Despite the inestimable number of column inches rightly tapped out in praise of eighteen-time jump jockey on riding his 4,000 th winner yesterday, I couldn't let the moment pass without a small tribute to AP McCoy from mugpunting. I'm old enough to remember when he was known simply as Tony McCoy. So we go back a way. Alongside all the deserved plaudits about drive, determination, will to win, tenacity, mental strength, indestructible body, etc etc, we should not overlook the impact he has had on tactics and race riding. An elastic continuum of murky practices sadly continues to straddle racing. It has dodgy runs to protect handicap marks at one end and stretches mercilessly through to blatant doping and surgical maltreatment of horses at the other. Punters, I’ll wager, have never had any doubt, from day one of McCoy’s career, at any gaff track or aboard any outside rag, that he was ever doing anything other than riding to win. Time after time he has conjoured victory from

Hot streak

Is it me or is it hot in here? I've never had such a good start to the 40 to follow project  and it's setting off some febrile palpitations. A self-effacing sort would let the moments pass with calm reflection on a job well done. That's not happening here. I'm rocking some solid self-congratularoy vibes. The first 25 bets have yielded 13 winners at a strike rate of 52% and a profit of +28.6 to a level £1 stake. Included within that lot is a run of six straight winners that began with Pine Creek at 11-2 on Saturday and ended with Annacotty at 8-1 this afternoon. Harry Topper (5-1) was the classy highlight in the Charlie Hall on Saturday and Le Reve (10-1) the comedy moment after Smad Place ejected Choc Thornton at the last fence with the race in his pocket won on Sunday. Annacotty, plenty to like last season over hurdles, has jumped like a dog twice this Autumn already. Today, stepped up to 3 miles and allowed to run handily, he jumped with assurance. A different h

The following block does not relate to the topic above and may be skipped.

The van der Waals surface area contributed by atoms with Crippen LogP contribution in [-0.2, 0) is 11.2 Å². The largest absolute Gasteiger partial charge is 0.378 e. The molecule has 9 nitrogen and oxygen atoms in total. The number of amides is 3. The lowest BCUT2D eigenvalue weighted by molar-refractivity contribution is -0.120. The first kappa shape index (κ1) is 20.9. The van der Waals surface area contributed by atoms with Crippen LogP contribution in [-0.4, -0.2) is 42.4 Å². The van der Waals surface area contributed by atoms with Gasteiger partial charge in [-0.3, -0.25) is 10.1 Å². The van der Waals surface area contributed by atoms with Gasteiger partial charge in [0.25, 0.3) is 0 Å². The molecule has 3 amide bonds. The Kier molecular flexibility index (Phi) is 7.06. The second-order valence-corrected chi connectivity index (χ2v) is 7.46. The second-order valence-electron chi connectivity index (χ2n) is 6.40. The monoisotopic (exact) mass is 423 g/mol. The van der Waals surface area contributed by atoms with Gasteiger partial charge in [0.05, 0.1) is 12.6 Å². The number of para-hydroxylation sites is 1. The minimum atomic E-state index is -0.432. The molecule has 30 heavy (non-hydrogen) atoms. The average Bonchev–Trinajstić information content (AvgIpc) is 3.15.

Herr Nurman

It is with a bitter-sweet sense of regret and yet deep respect that Mug Punting marks the recent passing of Kadir Nurman in Berlin, aged 80. Kadir, a Turkish immigrant to Germany, was a pioneer in popularising the doner kebab. The idea of grilling huge lumps of meat on a rotating skewer was not new but, so the BBC reports,   “Nurman had the idea of selling the sliced meat and salad sandwiched between flatbread so that it could be eaten on the move.” Genius, of course. Nurman apparently set up a stall in the German capital back in 1972 so that late night Berliner revelers might partake of “something to offset the effects of large quantities of beer.” The number of kebabhauses in Berlin now tops a 1,000. Those Germans eh? Whodathunkit? The explosion of taste derived from juicy, loosely lamb-related product, carved generously from a thick rotating skewer of the stuff, combined with pitta, salad and piquant chili sauce is now an indespensible modern day classic. Nurman's ach